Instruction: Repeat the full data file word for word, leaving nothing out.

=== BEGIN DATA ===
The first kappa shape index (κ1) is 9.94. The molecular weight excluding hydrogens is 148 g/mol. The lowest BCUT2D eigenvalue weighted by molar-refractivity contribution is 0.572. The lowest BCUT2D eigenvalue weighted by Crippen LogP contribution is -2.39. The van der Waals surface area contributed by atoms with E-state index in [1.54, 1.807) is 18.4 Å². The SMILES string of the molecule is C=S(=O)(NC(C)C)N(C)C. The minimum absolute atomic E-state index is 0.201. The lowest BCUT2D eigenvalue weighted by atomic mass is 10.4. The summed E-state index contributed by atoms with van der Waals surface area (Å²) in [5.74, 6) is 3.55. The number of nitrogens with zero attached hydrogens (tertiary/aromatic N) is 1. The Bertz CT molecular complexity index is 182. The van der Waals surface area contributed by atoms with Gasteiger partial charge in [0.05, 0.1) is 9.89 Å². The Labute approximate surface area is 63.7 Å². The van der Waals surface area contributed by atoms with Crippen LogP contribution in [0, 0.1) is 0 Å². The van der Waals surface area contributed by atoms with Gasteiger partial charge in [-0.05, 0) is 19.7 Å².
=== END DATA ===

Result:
The first kappa shape index (κ1) is 9.94. The molecular weight excluding hydrogens is 148 g/mol. The lowest BCUT2D eigenvalue weighted by molar-refractivity contribution is 0.572. The lowest BCUT2D eigenvalue weighted by Crippen LogP contribution is -2.39. The van der Waals surface area contributed by atoms with E-state index in [1.54, 1.807) is 18.4 Å². The SMILES string of the molecule is C=S(=O)(NC(C)C)N(C)C. The minimum absolute atomic E-state index is 0.201. The lowest BCUT2D eigenvalue weighted by atomic mass is 10.4. The summed E-state index contributed by atoms with van der Waals surface area (Å²) in [5.74, 6) is 3.55. The number of nitrogens with zero attached hydrogens (tertiary/aromatic N) is 1. The Bertz CT molecular complexity index is 182. The van der Waals surface area contributed by atoms with Gasteiger partial charge in [0.05, 0.1) is 9.89 Å². The Labute approximate surface area is 63.7 Å². The van der Waals surface area contributed by atoms with Crippen LogP contribution in [0, 0.1) is 0 Å². The van der Waals surface area contributed by atoms with Gasteiger partial charge in [-0.05, 0) is 19.7 Å².